Introduction to the theory of nested transactions [chapter]

Nancy Lynch, Michael Merritt
1986 Lecture Notes in Computer Science  
a variety of questions. 'llais previous work uses behavioral specifications of nested transactions, focusing on what nested transactions do, rather than what they are. By answering the question "What is a nested transaction?", I/O automata provide a powerthl tool for understanding and reasoning about them. Some unification is vitally important to further development in this field. The plcthora and complexity of existing formalizations is a challenge to the most seasoned researcher. More
more » ... ly, it belies the argument that nested transactions provide a clean and intuitive tool for organizing distributed databases and more general distributed applications. It is particularly important to provide an intuitive and precise description of nested transactions themselves, as in typical systems, these are the components which the application programmer must implementl The remainder of this paper is organi~od as fi)llows. The I/O automaton model is described in Section 2. The rest of the paper contains an extended example, which establishes correctness properties for two related Inck-based concurrcnt schedulers. Section 3 contains simple definitions for naming nested transactions and objects, and for specifying the operations (interactions) of these components. Simple syntactic restrictions on the orders of these operations are presented, and then a particular system of 1/O automata is presented, describing the interactions of nested transactions and objects with a serial scheduler. The interface between the serial scheduler and the transactions provides a basis for the specification of correctness conditions for alternative schedulers. These schedulers would presumably be more efficient than the serial scheduler. The strongest correctness condition, "serial correctness," requires that all non-access transactions see serial behavior at their interface with the system. The second condition, "correctness for T0," only requires that this serial interface be maintained at the interface of the system and the external world. These interfaces also provide simple descriptions of the environment in which nested transactions can be assumed to execute. A particular contribution is the clear and concise semantics of ABORT operations which arises naturally from this fotanalization, The section closes with some lemmas describing useful properties of serial systems. Next, a lock-based concurrent system is presented. Section 4 contains a de~ription of a special type of object, called a "resilient object", which is used in the concurrent system. Section 5 describes the remainder of the concurrent system, the "concurrent scheduler." This concurrent scheduler includes "lock manager" modules for all the objects; lock managers coordinate concurrent accesses. Section 6 defines a system which is closely related to the concurrent system, the "weak concurrent system." This system preserves serial correctness for those transactions whose ancestors do not abort (i.e.. those that are not "orphans"). Since the root of the transaction tree, T0, has no ancestor, weak concurrent systems are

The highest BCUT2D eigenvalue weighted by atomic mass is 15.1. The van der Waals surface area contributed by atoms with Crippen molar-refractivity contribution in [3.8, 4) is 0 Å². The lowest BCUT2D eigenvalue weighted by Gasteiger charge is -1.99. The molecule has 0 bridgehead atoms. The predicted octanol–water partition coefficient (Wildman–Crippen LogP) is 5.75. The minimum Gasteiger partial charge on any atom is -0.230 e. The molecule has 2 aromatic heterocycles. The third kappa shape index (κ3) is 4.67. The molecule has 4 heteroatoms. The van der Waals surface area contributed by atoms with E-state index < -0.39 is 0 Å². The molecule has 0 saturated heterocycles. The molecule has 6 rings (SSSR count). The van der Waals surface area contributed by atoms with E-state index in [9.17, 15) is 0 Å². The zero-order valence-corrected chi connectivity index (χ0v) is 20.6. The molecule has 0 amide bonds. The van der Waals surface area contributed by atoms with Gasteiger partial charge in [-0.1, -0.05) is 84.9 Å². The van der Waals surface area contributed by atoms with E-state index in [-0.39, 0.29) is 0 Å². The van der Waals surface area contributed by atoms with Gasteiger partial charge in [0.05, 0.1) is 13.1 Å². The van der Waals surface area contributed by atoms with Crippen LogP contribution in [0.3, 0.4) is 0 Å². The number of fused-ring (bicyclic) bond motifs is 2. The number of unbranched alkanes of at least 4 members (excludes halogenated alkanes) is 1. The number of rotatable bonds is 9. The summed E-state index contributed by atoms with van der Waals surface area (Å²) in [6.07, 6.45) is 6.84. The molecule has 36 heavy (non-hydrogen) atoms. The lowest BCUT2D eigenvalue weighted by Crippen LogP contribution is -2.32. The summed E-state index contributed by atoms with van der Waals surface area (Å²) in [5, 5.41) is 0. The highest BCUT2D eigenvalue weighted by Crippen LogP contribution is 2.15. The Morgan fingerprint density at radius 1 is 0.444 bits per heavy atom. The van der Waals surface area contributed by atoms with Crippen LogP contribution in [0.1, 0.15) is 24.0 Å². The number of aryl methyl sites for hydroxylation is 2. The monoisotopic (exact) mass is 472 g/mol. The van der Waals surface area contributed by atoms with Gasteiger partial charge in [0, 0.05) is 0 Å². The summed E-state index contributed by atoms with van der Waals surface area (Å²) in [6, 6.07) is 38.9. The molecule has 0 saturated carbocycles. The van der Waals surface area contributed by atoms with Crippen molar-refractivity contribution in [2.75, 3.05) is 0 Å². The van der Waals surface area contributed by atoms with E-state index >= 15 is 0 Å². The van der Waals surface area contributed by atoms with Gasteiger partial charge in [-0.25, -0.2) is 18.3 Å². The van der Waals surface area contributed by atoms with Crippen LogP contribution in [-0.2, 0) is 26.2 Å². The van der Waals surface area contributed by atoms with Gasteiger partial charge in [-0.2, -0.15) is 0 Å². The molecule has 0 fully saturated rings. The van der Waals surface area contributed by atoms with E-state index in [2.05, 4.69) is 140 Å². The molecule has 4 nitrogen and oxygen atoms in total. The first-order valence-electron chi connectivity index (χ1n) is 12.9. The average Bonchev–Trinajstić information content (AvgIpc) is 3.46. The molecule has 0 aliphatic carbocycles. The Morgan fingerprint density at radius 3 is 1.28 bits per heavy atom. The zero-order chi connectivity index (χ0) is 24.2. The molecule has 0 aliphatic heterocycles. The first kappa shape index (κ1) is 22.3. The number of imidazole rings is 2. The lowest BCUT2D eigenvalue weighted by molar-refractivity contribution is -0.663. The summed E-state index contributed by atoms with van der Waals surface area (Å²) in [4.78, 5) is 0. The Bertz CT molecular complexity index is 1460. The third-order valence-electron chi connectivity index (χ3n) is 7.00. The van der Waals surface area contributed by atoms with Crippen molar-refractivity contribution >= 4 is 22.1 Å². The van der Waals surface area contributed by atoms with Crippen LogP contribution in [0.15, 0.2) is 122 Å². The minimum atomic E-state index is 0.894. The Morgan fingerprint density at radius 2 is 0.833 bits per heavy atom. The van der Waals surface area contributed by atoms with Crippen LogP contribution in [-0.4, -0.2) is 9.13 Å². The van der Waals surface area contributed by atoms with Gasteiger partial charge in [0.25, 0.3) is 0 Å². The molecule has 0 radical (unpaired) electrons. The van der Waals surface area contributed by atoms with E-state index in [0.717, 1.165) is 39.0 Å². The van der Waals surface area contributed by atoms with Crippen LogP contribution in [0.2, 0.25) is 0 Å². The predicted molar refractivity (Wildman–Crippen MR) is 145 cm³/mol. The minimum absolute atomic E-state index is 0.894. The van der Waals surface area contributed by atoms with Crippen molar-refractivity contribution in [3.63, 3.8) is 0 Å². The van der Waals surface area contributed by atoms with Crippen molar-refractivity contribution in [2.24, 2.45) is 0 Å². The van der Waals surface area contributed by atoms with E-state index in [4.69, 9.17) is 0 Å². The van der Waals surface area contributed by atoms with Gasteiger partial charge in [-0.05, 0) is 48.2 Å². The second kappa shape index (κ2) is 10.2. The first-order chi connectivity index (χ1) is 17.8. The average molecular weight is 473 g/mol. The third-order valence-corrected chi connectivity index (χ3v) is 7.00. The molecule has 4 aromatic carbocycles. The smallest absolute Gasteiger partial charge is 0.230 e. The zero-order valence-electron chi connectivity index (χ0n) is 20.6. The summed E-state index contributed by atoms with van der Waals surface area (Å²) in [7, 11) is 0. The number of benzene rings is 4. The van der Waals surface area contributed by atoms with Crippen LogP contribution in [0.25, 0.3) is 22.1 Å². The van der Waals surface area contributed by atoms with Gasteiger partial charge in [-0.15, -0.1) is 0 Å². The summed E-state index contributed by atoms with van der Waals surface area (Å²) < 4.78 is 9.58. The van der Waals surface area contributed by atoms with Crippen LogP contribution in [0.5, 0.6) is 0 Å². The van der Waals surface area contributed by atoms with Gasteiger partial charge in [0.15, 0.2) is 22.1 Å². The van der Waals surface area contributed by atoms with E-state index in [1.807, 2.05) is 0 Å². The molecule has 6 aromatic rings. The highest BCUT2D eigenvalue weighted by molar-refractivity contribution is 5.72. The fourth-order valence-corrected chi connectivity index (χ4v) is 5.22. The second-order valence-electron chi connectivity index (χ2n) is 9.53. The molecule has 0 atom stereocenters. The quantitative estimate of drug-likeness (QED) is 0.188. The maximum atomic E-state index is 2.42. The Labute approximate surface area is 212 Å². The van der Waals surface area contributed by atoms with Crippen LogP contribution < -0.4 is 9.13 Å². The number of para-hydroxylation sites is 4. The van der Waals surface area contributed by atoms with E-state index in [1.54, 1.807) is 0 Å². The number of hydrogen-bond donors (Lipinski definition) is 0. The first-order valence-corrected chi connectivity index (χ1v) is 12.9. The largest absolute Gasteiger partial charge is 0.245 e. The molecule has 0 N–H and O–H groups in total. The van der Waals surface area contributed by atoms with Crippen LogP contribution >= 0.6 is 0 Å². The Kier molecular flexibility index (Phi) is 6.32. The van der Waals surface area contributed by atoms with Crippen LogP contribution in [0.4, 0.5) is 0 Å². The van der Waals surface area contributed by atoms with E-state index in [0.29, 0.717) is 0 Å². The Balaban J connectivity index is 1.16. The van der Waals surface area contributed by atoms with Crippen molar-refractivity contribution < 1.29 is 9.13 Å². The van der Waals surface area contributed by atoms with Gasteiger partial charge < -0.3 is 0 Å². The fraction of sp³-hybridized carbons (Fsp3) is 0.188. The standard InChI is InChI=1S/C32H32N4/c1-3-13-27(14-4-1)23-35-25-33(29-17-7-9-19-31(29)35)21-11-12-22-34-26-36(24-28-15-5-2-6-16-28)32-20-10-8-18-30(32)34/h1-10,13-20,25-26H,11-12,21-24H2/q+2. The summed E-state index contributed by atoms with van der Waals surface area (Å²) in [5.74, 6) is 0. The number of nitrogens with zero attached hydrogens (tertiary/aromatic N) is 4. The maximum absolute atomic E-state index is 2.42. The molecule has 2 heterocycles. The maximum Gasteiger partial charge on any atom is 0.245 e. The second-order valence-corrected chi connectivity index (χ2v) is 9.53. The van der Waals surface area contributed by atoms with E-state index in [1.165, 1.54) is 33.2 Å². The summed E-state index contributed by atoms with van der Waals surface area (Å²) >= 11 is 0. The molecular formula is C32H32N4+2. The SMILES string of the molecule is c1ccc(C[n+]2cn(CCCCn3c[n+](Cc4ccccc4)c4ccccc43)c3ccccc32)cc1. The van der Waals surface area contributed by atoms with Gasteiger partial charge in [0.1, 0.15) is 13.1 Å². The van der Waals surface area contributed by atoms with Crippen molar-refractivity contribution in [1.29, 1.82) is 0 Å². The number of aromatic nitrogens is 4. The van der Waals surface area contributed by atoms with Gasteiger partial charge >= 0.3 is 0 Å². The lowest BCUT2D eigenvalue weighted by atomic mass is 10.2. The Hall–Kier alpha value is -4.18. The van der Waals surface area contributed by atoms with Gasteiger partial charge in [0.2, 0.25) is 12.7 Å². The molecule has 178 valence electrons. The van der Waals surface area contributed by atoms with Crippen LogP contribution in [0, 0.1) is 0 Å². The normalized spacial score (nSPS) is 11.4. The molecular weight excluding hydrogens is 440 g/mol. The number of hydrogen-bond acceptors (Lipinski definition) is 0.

doi:10.1007/3-540-17187-8_42 fatcat:puooa6pz5ja2bc527gloks3fyi